War of the Rebellion: Serial 114 Page 0521 EARLY EVENTS IN MISSOURI, ETC.

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nized by belligerents I was yet willing to adopt it and it was that principle on which I proposed to act in surrending the prisoners turned over to you.

My impression was and is that taking into the acount the rank of those turned over to you I have made a fair exchange. If on examination it should appear otherwise I am willing to add to the list of those surrendered.

I have the honor to be, respectfully, your obedient servant,


Major-General, Commanging.


Cairo, Ill., November 16, 1861.

General J. THOMPSON,

Commanding (C. S.) Missouri Forces, New Madrid, Mo.:

I have been requested to intercede in behalf of Judge David R. Conrad who I understand is now a prisoners in your camp. Judge Conad as I understand is in no way connected with the belligerents on either side, but from his age and respectability if I can lend a helping hand for this release I will be most happy to do so. I am not aware of the charges under which the judge rests and cannot say therefore what success my appeal in his behalf is likely to meet with. My proposition, however, is to release any four of your prisoners you may designate of those now in my possession on the return of Judge Conrad to this place.


Brigadier-General, Commanding.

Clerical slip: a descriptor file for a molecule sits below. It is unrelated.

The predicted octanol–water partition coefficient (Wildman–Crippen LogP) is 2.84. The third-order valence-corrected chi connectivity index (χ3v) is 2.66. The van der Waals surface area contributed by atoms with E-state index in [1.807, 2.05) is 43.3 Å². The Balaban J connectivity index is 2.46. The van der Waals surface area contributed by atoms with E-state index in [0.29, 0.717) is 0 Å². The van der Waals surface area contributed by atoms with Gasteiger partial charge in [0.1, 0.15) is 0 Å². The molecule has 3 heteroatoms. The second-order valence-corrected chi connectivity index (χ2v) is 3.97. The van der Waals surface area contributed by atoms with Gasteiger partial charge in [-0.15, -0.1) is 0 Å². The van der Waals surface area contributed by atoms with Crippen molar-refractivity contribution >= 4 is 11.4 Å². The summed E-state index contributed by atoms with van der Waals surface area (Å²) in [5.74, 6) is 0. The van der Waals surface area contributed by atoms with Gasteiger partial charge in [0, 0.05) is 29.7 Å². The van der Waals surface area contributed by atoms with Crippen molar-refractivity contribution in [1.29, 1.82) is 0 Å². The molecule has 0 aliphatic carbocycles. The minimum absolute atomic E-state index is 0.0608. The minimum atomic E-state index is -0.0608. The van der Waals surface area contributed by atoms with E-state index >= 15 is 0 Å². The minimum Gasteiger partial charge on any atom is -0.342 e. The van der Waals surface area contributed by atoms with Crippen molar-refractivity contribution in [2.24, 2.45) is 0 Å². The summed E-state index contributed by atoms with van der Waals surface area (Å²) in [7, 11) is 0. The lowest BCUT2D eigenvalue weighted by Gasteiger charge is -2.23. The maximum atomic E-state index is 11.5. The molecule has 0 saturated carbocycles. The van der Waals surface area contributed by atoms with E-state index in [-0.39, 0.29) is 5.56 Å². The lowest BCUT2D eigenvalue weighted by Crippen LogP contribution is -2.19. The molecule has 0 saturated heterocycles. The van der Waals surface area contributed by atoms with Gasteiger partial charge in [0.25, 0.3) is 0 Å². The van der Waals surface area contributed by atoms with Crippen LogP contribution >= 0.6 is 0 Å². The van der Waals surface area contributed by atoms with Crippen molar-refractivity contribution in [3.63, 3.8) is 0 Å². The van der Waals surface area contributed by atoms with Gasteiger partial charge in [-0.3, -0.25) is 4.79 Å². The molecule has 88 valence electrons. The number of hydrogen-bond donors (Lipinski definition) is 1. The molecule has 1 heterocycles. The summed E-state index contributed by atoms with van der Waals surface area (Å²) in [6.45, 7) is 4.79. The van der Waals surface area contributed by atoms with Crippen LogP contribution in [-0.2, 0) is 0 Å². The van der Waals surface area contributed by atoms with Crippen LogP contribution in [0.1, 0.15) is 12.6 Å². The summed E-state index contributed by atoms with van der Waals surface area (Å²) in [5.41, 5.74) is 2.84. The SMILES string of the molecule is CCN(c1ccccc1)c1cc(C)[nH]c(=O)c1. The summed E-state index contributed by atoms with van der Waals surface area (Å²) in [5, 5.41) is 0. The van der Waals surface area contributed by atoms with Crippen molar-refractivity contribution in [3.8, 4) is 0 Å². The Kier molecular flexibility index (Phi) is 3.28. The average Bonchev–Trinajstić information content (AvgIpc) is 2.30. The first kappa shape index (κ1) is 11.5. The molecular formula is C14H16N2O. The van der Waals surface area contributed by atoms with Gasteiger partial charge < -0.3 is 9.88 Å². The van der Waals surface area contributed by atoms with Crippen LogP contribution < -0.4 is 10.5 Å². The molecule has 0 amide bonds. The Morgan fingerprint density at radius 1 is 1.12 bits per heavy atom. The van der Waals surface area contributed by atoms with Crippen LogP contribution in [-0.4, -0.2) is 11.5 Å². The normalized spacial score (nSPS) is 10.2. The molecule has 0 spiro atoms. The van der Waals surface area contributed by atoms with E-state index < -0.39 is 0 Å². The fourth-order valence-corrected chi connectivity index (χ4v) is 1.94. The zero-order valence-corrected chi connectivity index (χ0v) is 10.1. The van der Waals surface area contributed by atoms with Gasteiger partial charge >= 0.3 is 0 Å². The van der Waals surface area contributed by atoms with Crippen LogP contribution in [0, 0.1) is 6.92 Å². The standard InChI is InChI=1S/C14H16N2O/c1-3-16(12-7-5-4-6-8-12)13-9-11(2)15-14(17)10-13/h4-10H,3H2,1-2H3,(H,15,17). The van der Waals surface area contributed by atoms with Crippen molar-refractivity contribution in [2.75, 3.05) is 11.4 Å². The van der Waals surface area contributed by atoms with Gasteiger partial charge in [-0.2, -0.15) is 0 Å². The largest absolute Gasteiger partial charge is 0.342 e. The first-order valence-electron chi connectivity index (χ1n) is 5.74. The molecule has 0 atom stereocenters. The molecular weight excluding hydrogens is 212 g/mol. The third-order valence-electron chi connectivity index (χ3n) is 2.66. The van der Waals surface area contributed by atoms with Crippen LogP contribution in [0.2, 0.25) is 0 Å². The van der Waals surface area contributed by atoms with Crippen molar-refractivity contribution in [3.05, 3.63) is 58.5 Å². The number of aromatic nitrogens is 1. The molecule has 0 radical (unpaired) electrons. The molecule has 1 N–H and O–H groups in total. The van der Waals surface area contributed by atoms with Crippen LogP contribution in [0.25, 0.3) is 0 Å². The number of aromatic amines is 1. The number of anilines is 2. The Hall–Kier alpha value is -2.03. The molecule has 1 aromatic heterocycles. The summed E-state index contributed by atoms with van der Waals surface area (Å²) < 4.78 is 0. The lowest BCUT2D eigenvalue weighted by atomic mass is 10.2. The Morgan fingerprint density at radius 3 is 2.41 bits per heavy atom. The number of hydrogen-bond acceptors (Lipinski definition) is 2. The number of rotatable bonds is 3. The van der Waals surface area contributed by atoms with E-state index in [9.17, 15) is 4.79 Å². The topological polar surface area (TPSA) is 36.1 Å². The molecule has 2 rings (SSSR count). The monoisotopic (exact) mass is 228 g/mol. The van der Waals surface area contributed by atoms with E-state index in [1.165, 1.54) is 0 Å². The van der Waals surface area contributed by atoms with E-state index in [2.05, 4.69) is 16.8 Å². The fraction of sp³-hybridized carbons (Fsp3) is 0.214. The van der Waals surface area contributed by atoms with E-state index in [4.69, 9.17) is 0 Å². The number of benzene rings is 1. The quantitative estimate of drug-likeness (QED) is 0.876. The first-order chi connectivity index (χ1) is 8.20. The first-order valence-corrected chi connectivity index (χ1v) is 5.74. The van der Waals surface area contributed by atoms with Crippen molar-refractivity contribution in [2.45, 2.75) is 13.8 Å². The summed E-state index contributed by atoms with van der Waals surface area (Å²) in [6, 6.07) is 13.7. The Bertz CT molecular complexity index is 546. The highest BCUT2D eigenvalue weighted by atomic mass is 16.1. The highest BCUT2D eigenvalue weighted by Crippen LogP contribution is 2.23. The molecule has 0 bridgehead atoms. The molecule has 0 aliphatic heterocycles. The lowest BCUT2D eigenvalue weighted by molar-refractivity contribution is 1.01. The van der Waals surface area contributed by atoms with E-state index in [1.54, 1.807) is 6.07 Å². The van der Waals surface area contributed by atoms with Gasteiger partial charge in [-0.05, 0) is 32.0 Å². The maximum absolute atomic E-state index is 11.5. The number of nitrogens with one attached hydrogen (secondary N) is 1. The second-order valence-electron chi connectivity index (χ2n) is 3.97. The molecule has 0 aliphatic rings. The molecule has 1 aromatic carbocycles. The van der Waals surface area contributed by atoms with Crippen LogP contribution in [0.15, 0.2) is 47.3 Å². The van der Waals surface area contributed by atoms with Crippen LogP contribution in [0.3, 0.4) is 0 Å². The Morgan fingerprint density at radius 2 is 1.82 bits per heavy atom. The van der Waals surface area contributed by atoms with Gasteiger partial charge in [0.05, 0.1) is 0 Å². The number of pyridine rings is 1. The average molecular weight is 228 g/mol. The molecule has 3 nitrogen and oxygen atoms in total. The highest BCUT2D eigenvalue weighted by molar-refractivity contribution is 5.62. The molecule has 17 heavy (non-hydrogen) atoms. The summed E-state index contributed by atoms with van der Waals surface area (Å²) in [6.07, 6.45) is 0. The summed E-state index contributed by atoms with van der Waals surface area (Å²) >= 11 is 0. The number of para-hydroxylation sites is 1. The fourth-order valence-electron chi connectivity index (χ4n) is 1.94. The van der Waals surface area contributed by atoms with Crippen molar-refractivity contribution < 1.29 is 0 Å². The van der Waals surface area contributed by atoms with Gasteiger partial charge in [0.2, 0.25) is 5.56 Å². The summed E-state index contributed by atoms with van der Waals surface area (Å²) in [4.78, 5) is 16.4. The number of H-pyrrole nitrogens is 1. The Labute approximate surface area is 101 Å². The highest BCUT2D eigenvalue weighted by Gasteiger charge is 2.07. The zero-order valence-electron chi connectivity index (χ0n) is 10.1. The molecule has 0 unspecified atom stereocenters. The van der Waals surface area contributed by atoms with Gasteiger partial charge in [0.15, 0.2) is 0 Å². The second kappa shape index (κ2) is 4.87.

New Madrid, November [19, 1861.]

Brigadier General U. S. GRANT, U. S. Army, Cairo, Ill.

SIR: Your communication of the 16th instant in relation to Judge Conrad is at hand. Judge Conrad has been released for several days from confinement and has been staying with his personal friends, officers in my army, awaiting a safe escort to his home.

Judge Conrad was arrested by some of my scouts as a member of the Home Guards and would have been released by me in a few days or probably at once had I not just been starting on my expedition to the Iron Mountain Railroad. On my return from that expedition I found that Smith and Conrad had been allowed the limits of the town of Bloomfield on parole and had both violated their parole and escaped. Conrad was recaptured and I felt disposed to punish him severely but he has so many friends among my men that I deferred the matter for investigation and it now appears that he did not know it was wrong to try escape in the manner he did.

In a communication from Captain George P. Edgar, assistant adjutant general at Cape Girardeau, in reference to Judge Conrad he states that Colonel Killian has already released several men on parole condition upon the release of Conrad. I mention this so that I may not get more in this exchange than your consider him worth. Not knowing personally with of my men have families you can let them determine